Diocese of Hong Kong IslandDiocese of Hong Kong Island   Hong Kong Sheng Kung HuiHong Kong Sheng Kung Hui   St. John's Cathedral, Hong KongSt. John's Cathedral, Hong Kong

History

St. Stephen’s College was founded in 1903 as a Christian school for Chinese boys. By 1928 it had out grown its original site on Bonham Street and moved to Stanley. The College was modelled on English Public Schools and became known as the “Eton of the East”.

All of that changed with the coming of the Second World War and the Japanese invasion of Hong Kong in December 1941. The battle for Hong Kong was bitterly fought with heavy casualties on both sides. St. Stephen’s was pressed into service as a military hospital, but on Christmas Day the College became a battleground. The invading Japanese troops stormed into the College and massacred up to 60 wounded soldiers in their beds, along with doctors and nurses who tried to protect them.

Following the British surrender, St. Stephen’s became an internment camp for the Allied civilians until the war ended in 1945. The hardship, suffering and spirit of those times is reflected in the memorial window over the door of the Chapel. We still receive visits from people who were interned here and their families.

The Chapel itself was built after the war. The Foundation Stone was laid by Bishop R.O Hall on 10th December 1949 and the Chapel was consecrated on 4th March 1950. During the consecration, Bishop Hall dedicated the Chapel to those who died in the war and those who suffered here during the internment. We remember them on Remembrance Sunday in November every year.


 

As well as being the School Chapel, since 1977 it has also been home to the present English speaking congregation as a daughter church of St. John’s Cathedral

A history booket of the Chapel was published in 1999.

 

Remembrance Sunday, 13th November 2011

Sermon at St Stephen’s, Stanley

Today is Remembrance Sunday. The red poppies that many of us are wearing recall the fields of Flanders, the trenches of the 1st World War, and the day when the war stopped and the guns fell silent – at the eleventh hour of the eleventh day of the eleventh month, 1918.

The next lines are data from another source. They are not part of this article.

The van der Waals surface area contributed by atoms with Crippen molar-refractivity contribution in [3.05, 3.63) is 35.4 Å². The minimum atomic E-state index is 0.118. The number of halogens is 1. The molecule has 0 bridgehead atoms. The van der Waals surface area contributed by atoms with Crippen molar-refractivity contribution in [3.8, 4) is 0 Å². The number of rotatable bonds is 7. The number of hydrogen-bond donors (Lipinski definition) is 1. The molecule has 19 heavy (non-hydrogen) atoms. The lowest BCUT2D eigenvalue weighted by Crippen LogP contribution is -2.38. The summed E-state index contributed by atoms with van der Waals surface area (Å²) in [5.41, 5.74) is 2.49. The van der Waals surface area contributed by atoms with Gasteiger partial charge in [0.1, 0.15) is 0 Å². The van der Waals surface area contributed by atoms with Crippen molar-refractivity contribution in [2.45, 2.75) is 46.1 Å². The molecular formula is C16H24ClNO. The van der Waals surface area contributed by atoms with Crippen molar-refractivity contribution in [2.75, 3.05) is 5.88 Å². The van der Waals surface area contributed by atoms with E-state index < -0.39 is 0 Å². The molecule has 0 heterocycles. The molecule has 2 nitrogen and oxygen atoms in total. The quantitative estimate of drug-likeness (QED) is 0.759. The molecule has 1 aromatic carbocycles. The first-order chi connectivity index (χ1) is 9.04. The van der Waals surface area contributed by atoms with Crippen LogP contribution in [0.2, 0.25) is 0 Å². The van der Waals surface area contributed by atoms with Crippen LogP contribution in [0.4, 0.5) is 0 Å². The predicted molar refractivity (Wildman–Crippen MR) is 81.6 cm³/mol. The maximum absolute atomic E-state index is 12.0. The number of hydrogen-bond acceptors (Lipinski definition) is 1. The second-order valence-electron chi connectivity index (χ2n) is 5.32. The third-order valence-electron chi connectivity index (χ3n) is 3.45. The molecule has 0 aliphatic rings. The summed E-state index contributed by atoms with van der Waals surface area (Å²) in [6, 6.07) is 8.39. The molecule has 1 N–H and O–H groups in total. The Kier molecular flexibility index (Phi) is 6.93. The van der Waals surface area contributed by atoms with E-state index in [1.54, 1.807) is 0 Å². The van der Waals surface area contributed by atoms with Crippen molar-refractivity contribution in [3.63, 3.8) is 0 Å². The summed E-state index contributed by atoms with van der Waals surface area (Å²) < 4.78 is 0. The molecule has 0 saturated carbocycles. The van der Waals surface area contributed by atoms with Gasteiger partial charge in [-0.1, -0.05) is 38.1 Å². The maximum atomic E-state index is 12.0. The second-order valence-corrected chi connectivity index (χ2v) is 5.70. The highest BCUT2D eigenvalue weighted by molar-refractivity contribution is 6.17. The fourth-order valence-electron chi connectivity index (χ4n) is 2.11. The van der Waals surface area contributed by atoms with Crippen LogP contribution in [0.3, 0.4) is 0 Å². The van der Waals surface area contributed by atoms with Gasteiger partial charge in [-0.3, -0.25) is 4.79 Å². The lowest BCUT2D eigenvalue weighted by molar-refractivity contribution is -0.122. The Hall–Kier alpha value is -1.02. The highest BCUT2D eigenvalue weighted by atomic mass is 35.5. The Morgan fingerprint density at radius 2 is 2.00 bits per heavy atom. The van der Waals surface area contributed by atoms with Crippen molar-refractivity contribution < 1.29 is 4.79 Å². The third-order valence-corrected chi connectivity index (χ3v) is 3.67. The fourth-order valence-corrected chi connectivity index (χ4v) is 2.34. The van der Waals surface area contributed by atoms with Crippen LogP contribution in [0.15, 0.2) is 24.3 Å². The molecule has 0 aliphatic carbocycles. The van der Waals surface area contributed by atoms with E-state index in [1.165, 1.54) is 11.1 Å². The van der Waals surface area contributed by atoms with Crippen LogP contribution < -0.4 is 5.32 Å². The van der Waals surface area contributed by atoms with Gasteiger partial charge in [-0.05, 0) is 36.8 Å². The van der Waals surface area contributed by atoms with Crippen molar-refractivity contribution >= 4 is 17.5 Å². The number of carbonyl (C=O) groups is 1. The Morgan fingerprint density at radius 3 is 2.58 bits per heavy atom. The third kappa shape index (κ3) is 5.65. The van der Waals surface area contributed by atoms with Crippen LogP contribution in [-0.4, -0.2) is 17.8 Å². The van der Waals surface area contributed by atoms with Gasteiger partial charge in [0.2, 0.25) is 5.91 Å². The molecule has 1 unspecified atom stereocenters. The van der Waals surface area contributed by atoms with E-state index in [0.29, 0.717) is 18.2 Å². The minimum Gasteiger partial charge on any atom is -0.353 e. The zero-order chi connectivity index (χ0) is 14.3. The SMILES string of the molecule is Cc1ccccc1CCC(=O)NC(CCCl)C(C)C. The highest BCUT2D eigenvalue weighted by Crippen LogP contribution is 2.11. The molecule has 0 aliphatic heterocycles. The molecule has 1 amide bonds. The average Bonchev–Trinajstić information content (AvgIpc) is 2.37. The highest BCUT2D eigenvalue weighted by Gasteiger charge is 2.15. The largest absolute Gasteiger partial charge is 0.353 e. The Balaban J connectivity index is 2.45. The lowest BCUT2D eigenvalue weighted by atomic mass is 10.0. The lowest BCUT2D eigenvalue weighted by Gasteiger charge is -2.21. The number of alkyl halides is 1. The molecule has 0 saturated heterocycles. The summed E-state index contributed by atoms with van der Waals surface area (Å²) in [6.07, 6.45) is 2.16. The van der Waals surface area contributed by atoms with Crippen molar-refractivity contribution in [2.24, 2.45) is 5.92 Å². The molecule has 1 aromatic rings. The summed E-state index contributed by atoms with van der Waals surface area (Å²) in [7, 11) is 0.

Here in St Stephen’s Stanley today we remember especially victims of another war, the 2nd World War. When the Japanese invaded Hong Kong, the last desperate battle was fought here on Christmas Day 1941. It’s hard to imagine that the beautiful, peaceful college campus we know today was littered then with dead bodies, Allied and Japanese. This year is the 70th anniversary of the Battle of Hong Kong. During the years of occupation which followed, St Stephen’s College became the internment camp for allied civilians, men, women and children.

At that time this chapel did not exist. It was built after the war, and dedicated by Bishop R O Hall, Bishop of Hong Kong, to those who died in the war and those who suffered here during the internment. The chapel still carries reminders of those days.

Above the door of the chapel is a memorial window. The main picture shows a scene from life in the internment camp. It’s a church service. The man on the right is holding a bible in his hand and preaching to the thin, undernourished internees before him. In the background are the school buildings, the same ones that are still standing in the centre of the college. To the left you can see reproductions of two documents from the camp, a list of names and a calendar. They are a record of several men in the camp and the date when they were executed by the Japanese authorities. They had been caught secretly listening to an allied radio broadcast. There was no defence.